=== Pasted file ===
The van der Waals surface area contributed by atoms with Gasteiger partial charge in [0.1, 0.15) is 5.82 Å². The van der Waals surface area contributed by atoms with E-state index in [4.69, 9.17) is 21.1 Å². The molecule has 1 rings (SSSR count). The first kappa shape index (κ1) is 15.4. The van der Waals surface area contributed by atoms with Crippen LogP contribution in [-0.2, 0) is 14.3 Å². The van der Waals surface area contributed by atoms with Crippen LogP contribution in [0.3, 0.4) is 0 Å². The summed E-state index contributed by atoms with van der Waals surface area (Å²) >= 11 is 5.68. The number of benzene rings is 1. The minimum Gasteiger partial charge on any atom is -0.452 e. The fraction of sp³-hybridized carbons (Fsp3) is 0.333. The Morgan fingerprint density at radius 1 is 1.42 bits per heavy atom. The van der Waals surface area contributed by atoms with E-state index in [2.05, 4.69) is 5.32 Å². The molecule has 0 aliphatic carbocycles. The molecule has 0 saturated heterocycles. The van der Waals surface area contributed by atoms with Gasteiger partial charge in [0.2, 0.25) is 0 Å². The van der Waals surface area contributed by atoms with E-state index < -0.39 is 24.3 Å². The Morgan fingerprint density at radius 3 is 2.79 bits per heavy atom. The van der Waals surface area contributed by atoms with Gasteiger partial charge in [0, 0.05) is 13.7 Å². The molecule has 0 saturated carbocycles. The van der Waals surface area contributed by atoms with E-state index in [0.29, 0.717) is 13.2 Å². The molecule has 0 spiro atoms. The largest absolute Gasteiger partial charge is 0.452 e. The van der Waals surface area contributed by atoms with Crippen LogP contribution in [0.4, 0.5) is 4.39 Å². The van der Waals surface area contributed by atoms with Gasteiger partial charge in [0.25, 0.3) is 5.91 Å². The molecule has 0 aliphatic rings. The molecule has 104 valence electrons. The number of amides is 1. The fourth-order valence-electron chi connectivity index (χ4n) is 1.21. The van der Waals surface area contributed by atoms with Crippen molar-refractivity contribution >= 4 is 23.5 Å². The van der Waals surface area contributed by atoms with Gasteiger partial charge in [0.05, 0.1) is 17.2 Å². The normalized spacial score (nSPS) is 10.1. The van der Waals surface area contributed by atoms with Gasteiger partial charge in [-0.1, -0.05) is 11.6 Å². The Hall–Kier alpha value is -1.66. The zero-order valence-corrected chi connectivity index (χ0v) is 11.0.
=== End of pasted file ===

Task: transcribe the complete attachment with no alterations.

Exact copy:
The van der Waals surface area contributed by atoms with Gasteiger partial charge in [0.1, 0.15) is 5.82 Å². The van der Waals surface area contributed by atoms with E-state index in [4.69, 9.17) is 21.1 Å². The molecule has 1 rings (SSSR count). The first kappa shape index (κ1) is 15.4. The van der Waals surface area contributed by atoms with Crippen LogP contribution in [-0.2, 0) is 14.3 Å². The van der Waals surface area contributed by atoms with Crippen LogP contribution in [0.3, 0.4) is 0 Å². The summed E-state index contributed by atoms with van der Waals surface area (Å²) >= 11 is 5.68. The number of benzene rings is 1. The minimum Gasteiger partial charge on any atom is -0.452 e. The fraction of sp³-hybridized carbons (Fsp3) is 0.333. The Morgan fingerprint density at radius 1 is 1.42 bits per heavy atom. The van der Waals surface area contributed by atoms with E-state index in [2.05, 4.69) is 5.32 Å². The molecule has 0 aliphatic carbocycles. The molecule has 0 saturated heterocycles. The van der Waals surface area contributed by atoms with Gasteiger partial charge in [0.2, 0.25) is 0 Å². The van der Waals surface area contributed by atoms with E-state index < -0.39 is 24.3 Å². The Morgan fingerprint density at radius 3 is 2.79 bits per heavy atom. The van der Waals surface area contributed by atoms with Gasteiger partial charge in [0, 0.05) is 13.7 Å². The molecule has 0 saturated carbocycles. The van der Waals surface area contributed by atoms with E-state index in [0.29, 0.717) is 13.2 Å². The molecule has 0 spiro atoms. The largest absolute Gasteiger partial charge is 0.452 e. The van der Waals surface area contributed by atoms with Crippen LogP contribution in [0.4, 0.5) is 4.39 Å². The van der Waals surface area contributed by atoms with Gasteiger partial charge in [0.25, 0.3) is 5.91 Å². The molecule has 0 aliphatic rings. The molecule has 104 valence electrons. The number of amides is 1. The fourth-order valence-electron chi connectivity index (χ4n) is 1.21. The van der Waals surface area contributed by atoms with Crippen molar-refractivity contribution >= 4 is 23.5 Å². The van der Waals surface area contributed by atoms with Gasteiger partial charge in [0.05, 0.1) is 17.2 Å². The normalized spacial score (nSPS) is 10.1. The van der Waals surface area contributed by atoms with Gasteiger partial charge in [-0.1, -0.05) is 11.6 Å². The Hall–Kier alpha value is -1.66. The zero-order valence-corrected chi connectivity index (χ0v) is 11.0.